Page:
Top Tips for Enjoying the Trail (FAQs)

The closest airports to the Cotswold Way are at Birmingham and Bristol. All airports offer excellent public transport links.

Moreton-in-Marsh is the nearest main line train station to the start of the trail at Chipping Campden. For rail information please see

There are many local bus services linking main towns close to the Cotswold Way.

You can find up-to-date public transport information including a journey planner at

The Cotswold Way has excellent road links to the M4, M5 and M40, providing easy access to and from London, Birmingham and the national motorway network.

There is a good choice of accommodation close to the Trail and it can be viewed on the Interactive Map below or here on the Create Your Own Trip page.

Download and print a list of accommodation for each section of the Trail.

The area is popular and accommodation can book up quickly in peak season so we recommend that you book it well in advance.

There are plenty of campsites along the Trail and they can be viewed on the Interactive Map, or  you can download and print a list of accommodation for each section of the Trail.

If you plan to camp please note in England and Wales, there are normally no rights for national trail users to wild camp along the way – so seeking the landowner’s permission is recommended.


There are several companies that will arrange to move your bags for you, help you plan your trip, or arrange a full package.

View a list of these companies here: Walking Holidays & Baggage Transfers.

The Cotswold Way can be walked right through the year so there is not really a best time. However, if you’re looking for clear views from the escarpment, then winter may be for you; whereas late spring / early summer are the best times to see the woodland and grasslands in all their glory.

Many guide books is written from north to south but there is no right or wrong way – plenty of people enjoy walking it in the other direction.

Certainly the views walking North to South can be more striking in that direction, but in some parts the South to North views can be just as inspiring (some people do return to rewalk the opposite way).

There are a couple of guide books that do cover the trail in both directions

  • Trekking the Cotswold Way (Knife Edge)
  • Walking the Cotswold Way (Circone Press

If you are planning to use public transport to get to the start and finish of the Trail you may wish to start in Chipping Campden and end in Bath where there are more transport options.

We recommend that you take a map and/or guidebook with you, or a copy of the walk leaflet if you are doing a shorter walk. You may also find a compass useful.

If you are walking solo you may want to tell somewhere where you are going as there can be mobile black spots along the Trail. Ensure your phone is fully charged before setting off.

Weather in the UK can be changeable so it’s wise to be prepared. You’ll need good footwear, waterproofs and warm layers. Take plenty of water and just in case, pack a few plasters for your feet. In the summer you may need sun cream.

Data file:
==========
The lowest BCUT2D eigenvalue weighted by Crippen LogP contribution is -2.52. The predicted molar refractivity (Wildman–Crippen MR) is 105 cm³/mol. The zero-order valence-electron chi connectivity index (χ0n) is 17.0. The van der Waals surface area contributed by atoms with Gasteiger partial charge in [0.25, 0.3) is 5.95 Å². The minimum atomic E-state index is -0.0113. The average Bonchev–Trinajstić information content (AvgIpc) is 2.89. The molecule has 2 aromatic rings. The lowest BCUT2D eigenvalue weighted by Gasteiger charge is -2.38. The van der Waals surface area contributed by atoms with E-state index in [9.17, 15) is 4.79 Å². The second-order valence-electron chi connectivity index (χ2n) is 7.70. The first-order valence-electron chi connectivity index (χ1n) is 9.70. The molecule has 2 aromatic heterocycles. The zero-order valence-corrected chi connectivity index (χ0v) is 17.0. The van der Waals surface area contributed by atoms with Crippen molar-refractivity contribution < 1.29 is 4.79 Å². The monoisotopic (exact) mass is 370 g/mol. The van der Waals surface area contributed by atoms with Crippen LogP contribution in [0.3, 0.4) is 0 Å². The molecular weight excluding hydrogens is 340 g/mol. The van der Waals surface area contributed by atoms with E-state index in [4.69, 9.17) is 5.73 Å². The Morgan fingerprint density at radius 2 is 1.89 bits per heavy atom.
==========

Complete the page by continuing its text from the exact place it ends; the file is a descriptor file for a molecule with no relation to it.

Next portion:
Phone reception can be patchy along the Trail, don’t rely on being able to use your phone to help you navigate. Wi-Fi is available at some accommodation and pubs/cafés along the route.

The UK is unique in having a network of paths that the public can use, this is the Public Rights of Way network. You can see these paths on Ordnance Survey maps.

National Trails are signed with an acorn symbol and/or the Trail name which you will see on stiles, gates and signposts. This is the symbol used by all the English and Welsh National Trails.

As you are walking along the Trail you will also see waymarkers pointing to other paths. You can use the public rights of way network to leave the Trail to explore places of interest, reach your accommodation and find places to eat and drink.

You will often find a coloured arrow on signs which indicates the status of that section of path. The most common are yellow arrows which are footpaths and blue which are bridleways.

A GPX file can be downloaded here: Cotswold Way GPX File.

Apart from road crossings, only about 8% of the Cotswold Way is on roads, and they are predominantly quiet roads with a safe walking refuge.

For the most part, you will be on quiet footpaths through beautiful fields and woodland areas.

Most of the Cotswold Way is on footpaths, only 19% of the 102 miles are on tracks/bridleways, so the Cotswold Way is not a cycling route.

April & May are good times to see wild blue bells and wild garlic in the woodland and sheltered edges of hedgerows, but does depend on weather etc.   Incredibly one of the hills we have in the Cotswolds, along the Cotswold Way (Coaley Peak) is carpeted in blue bells over the grassed hillside itself.   But you will also come across them through some of the woods you pass through.

You will also find the trees are starting to awaken (certainly May onwards) so splendid fresh green, and the grass too, along with hedgerows with displays of white blackthorn blossoms, and then hawthorn blossoms (white and pink – this thought to be where the saying ” Ne’er cast a clout till May is out” comes from (i.e. don’t cast off your winter clothing until May be out, which is signified by the blooming of the Hawthorn bushes).

This is also the time when the picturesque gardens of some of the large houses and gardens operated by the National Trust, such as Hidcote, come alive with tulips and other spring flowering plants and shrubs.

Additionally there is the wonderful colour changes of our fields throughout the growing and harvesting seasons, from fresh lush green shoots, to golden ripening crops.

Autumn brings with it wonderful changes in the colour of our hedgerows (with their berries) and trees before they shed their leaves, Mid-to-late-October is the best time to see autumn leaves in the UK.

Woodland trust have a useful calendar that gives an idea of what you may come across at different times of the year

Let Someone Else do the Planning for You